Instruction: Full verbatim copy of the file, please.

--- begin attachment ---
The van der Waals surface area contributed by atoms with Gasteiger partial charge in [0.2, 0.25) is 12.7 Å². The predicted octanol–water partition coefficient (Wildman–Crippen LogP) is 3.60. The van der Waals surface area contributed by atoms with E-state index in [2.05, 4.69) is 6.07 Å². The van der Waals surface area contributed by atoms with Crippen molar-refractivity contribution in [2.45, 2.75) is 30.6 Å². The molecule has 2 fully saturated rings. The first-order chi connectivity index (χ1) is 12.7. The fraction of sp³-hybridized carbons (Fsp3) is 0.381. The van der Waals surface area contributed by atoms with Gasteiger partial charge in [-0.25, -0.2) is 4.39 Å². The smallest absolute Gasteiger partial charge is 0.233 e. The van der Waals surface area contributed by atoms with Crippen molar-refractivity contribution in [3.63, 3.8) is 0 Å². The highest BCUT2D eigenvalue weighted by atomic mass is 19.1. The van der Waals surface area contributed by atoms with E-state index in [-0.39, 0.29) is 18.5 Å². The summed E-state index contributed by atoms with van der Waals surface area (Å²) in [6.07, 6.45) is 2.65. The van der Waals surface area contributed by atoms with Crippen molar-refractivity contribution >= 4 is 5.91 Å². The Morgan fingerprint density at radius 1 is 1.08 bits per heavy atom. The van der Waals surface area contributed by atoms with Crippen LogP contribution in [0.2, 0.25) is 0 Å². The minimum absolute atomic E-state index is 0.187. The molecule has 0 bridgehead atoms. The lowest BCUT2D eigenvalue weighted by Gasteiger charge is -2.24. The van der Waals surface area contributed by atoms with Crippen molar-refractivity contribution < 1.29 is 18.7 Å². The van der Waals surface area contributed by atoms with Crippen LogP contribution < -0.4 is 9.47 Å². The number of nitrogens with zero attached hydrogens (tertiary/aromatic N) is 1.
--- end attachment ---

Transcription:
The van der Waals surface area contributed by atoms with Gasteiger partial charge in [0.2, 0.25) is 12.7 Å². The predicted octanol–water partition coefficient (Wildman–Crippen LogP) is 3.60. The van der Waals surface area contributed by atoms with E-state index in [2.05, 4.69) is 6.07 Å². The van der Waals surface area contributed by atoms with Crippen molar-refractivity contribution in [2.45, 2.75) is 30.6 Å². The molecule has 2 fully saturated rings. The first-order chi connectivity index (χ1) is 12.7. The fraction of sp³-hybridized carbons (Fsp3) is 0.381. The van der Waals surface area contributed by atoms with Gasteiger partial charge in [-0.25, -0.2) is 4.39 Å². The smallest absolute Gasteiger partial charge is 0.233 e. The van der Waals surface area contributed by atoms with Crippen molar-refractivity contribution in [3.63, 3.8) is 0 Å². The highest BCUT2D eigenvalue weighted by atomic mass is 19.1. The van der Waals surface area contributed by atoms with E-state index in [-0.39, 0.29) is 18.5 Å². The summed E-state index contributed by atoms with van der Waals surface area (Å²) in [6.07, 6.45) is 2.65. The van der Waals surface area contributed by atoms with Crippen molar-refractivity contribution >= 4 is 5.91 Å². The Morgan fingerprint density at radius 1 is 1.08 bits per heavy atom. The van der Waals surface area contributed by atoms with Crippen LogP contribution in [0.2, 0.25) is 0 Å². The minimum absolute atomic E-state index is 0.187. The molecule has 0 bridgehead atoms. The lowest BCUT2D eigenvalue weighted by Gasteiger charge is -2.24. The van der Waals surface area contributed by atoms with Crippen molar-refractivity contribution < 1.29 is 18.7 Å². The van der Waals surface area contributed by atoms with Crippen LogP contribution < -0.4 is 9.47 Å². The number of nitrogens with zero attached hydrogens (tertiary/aromatic N) is 1.